Trial outcomes and information for clinical decision-making: a comparative study of opinions of health professionals

Angus G K McNair, Sara T Brookes, Robert N Whistance, Rachael O Forsythe, Rhiannon Macefield, Jonathan Rees, James Jones, George Smith, Anne M Pullyblank, Kerry N L Avery, Michael G Thomas, Paul A Sylvester, Anne Russell, Alfred Oliver, Dion Morton, Robin Kennedy, David G Jayne, Richard Huxtable, Rowland Hackett, Susan J DuttonMark G Coleman, Mia Card, Julia Brown, Jane M Blazeby, CONSENSUS-CRC (Core Outcomes and iNformation SEts iN SUrgical Studies – ColoRectal Cancer) working group

Research output: Contribution to journalArticlepeer-review

2 Citations (Scopus)


BACKGROUND: Trials are robust sources of data for clinical practice; however, trial outcomes may not reflect what is important to communicate for decision-making. The study compared clinicians' views of outcomes to include in a core outcome set for colorectal cancer (CRC) surgery, with what clinicians considered important information for clinical practice (core information).

METHODS: Potential outcome/information domains were identified through systematic literature reviews, reviews of hospital information leaflets and interviews with patients. These were organized into six categories and used to design a questionnaire survey that asked surgeons and nurses from a sample of CRC centers to rate the importance of each domain as an outcome or as information on a nine-point Likert scale. Respondents were re-surveyed (round 2) following group feedback (Delphi methods). Comparisons were made by calculating the difference in mean scores between the outcomes and information domains, and paired t tests were used to explore the difference between mean scores of the six outcome/information categories.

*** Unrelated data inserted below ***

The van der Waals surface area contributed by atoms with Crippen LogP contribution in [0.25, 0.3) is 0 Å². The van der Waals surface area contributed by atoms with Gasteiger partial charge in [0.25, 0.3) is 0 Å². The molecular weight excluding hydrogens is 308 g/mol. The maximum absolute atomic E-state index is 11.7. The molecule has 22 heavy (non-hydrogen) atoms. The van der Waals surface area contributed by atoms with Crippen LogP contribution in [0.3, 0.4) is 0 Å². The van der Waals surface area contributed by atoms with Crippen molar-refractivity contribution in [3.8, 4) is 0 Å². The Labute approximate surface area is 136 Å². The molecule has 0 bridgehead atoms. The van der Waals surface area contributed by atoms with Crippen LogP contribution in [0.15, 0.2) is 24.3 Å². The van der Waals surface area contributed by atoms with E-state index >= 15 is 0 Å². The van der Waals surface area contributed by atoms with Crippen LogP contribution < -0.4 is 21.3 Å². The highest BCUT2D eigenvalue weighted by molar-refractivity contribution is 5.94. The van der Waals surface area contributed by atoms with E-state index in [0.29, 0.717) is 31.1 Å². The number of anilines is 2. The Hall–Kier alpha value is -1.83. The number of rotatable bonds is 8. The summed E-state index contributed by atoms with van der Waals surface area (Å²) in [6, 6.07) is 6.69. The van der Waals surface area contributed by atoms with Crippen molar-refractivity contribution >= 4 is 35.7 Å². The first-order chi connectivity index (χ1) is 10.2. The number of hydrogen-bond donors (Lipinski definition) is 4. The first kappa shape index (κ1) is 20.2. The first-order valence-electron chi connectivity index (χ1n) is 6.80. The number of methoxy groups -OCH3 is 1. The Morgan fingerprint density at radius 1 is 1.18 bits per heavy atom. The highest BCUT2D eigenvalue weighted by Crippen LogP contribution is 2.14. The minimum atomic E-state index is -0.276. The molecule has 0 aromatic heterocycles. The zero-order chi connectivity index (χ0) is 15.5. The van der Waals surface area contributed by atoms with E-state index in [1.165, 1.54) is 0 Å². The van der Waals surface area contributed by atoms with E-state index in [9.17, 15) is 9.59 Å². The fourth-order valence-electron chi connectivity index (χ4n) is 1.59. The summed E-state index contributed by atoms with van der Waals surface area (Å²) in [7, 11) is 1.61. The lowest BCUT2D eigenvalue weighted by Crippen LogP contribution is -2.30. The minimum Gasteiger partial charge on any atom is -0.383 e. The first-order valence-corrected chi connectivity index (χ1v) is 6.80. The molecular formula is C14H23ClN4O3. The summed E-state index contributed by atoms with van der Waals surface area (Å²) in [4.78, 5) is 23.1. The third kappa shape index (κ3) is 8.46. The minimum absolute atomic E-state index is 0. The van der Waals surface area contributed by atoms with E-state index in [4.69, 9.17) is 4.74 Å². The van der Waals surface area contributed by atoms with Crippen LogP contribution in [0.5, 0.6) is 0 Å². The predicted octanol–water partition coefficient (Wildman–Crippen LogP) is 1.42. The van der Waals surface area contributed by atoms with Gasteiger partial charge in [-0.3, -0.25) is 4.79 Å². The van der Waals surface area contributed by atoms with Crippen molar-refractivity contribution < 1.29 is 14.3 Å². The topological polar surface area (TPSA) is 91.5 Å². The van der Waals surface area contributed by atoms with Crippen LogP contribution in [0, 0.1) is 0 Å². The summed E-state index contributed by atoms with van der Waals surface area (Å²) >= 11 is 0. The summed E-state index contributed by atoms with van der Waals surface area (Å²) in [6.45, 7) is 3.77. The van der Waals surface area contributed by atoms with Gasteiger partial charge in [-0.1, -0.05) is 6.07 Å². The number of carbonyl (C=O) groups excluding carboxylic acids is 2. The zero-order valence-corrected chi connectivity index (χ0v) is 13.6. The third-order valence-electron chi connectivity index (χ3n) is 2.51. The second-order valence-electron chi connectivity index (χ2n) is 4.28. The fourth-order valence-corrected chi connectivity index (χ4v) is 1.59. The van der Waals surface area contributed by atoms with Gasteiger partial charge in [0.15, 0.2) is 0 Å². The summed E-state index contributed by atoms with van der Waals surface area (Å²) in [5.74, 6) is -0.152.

RESULTS: Data sources identified 1216 outcome/information items for CRC surgery that informed a 94-item questionnaire. First-round questionnaires were returned from 63/81 (78 %) of centers. Clinicians rated 76/94 (84 %) domains of higher importance to measure in trials than information to communicate to patients in round 1. This was reduced to 24/47 (51 %) in round 2. The greatest difference was evident in domains regarding survival, which was rated much more highly as a trial outcome than an important piece of information for decision-making (difference in mean 2.3, 95 % CI 1.9 to 2.8, p <0.0001). Specific complications and quality-of-life domains were rated similarly (difference in mean 0.18, 95 % CI -0.1 to 0.4, p = 0.2 and difference in mean 0.2, 95 % CI -0.1 to 0.5, p = 0.2, respectively).

CONCLUSIONS: Whilst clinicians want to measure key outcomes in trials, they rate these as less important to communicate in decision-making with patients. This discrepancy needs to be explored and addressed to maximize the impact of trials on clinical practice.

Original languageEnglish
Pages (from-to)344
Issue number1
Publication statusPublished - 25 Jul 2016


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